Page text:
It's been several decades since I last read this but it's remained a favorite. I wondered if I'd still have the same regard with this read. I did.
For those new to this series, this is the book that started it all. Herbert actually had trouble selling this story to a mainstream publisher or even SF publishers. He finally sold it to a publishing house that printed car manuals primarily. And we are eternally grateful.
This is a huge concept story concerning itself with politics in a universe where several factions have unbelievable power. The universe is ruled by a triumvirate of an Emperor, a parliament of several ruling "Houses", and the Guild which pilots the interstellar craft. The action begins with the Emperor plotting the downfall of a powerful and popular House, the Atreides, which he views as a potential rival/enemy of his throne. To do this, he plots with another rival house, Harkonnen, to ambush the Atreides. The Harkonnen have had possession of a rich planet called Arrakis or Dune which is the sole source of a product called spice which is a brain-enhancing substance. They know how to mine the substance even while no one knows its origins. This substance has become a linchpin of society as the Guild requires it to pilot interstellar ships. A sub-culture called The Bene Gesserit need it in their breeding program. So, to be the sole possessor of such a product gives the possessor great power and influence. The Emperor expresses disapproval of how the Harkonnens have administered the planet so he kicks them out and gives the planet to Atreides. The idea is that forcing the Atreides to leave the safety of their planet and putting them into an environment that had been solely controlled by Harkonnen for generations should make them vulnerable to assassination. It was a good plan except for one single anomaly.
Duke Atreides never took a wife; instead, he contracted for a Bene Gesserit witch, the Lady Jessica, to be his companion and they fell in love. The Bene Gesserit had been engaged in a genetic breeding program stretching back for thousands of years with a goal of producing a woman who can see all futures - a sort of human computer. The Lady Jessica had been instructed to bear a girl-child but she chose to disobey and give her beloved Duke the son he wanted. She then proceeded to train the boy in the secret ways of the Bene Gesserit and as a Mentat. So when the family took possession of Arrakis with all its attendant traps, the Harkonnen hadn't taken into account the increased mental faculties of the young Duke or the strength of his mother, Lady Jessica. While the Duke was killed, both young Paul and his mother escaped into the desert - to meet and integrate with the desert peoples, the Fremen. And this is the real beginning of the story.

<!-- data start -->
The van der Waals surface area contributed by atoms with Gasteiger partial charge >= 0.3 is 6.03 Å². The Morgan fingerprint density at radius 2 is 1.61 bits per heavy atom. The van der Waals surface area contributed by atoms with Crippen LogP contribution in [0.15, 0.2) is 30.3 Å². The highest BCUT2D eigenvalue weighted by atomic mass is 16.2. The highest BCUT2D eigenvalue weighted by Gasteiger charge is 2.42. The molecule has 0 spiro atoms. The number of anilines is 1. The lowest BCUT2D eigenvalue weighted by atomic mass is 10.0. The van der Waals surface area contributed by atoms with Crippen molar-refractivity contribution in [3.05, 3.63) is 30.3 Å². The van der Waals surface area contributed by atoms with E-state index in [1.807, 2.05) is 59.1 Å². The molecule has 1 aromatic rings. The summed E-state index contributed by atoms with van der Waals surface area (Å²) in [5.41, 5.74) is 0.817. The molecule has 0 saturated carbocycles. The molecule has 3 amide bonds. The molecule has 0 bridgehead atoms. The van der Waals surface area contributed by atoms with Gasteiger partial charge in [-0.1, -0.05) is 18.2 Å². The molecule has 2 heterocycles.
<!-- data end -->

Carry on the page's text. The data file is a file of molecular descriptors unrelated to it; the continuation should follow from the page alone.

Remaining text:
The Fremen are a nomadic people existing in a waterless environment complete with incredible technology for preserving moisture, the knowledge of the true source of spice, and a prophetic religion that is literally waiting for the appearance of someone like Paul and Jessica. As Paul matures within the society of Fremen, and thought to be dead to the outside world, he begins to understand his unique position in the time/space of his universe - he cannot control the future he sees and he cannot escape it. And his actions will affect the whole known universe and billions upon billions of lives.
The story is incredibly dense with worldbuilding that ought to be required reading for all SF writers. The degree of detail and the relationships of the Houses, the Guild, the Bene Gesserit, and the Mentats speaks to a disciplined mind who must have plotted the structure before he started the story. And Herbert was a sly dog in giving the reader just small doses of all the ways spice controls society, making the reader draw conclusions. It may be the most elegantly plotted story ever. The far-reaching consequences of Paul's and Jessica's actions beggars the imagination and still thrills this reader.
The book also includes maps and Appendixes to explain the ecology and religion of Dune and an explanation of the Bene Gesserit and their part in the debacle. These are just a few pages but, to this reader, are even more integral to this story then Tolkien did with his Silmarillion. ~~ Catherine Book
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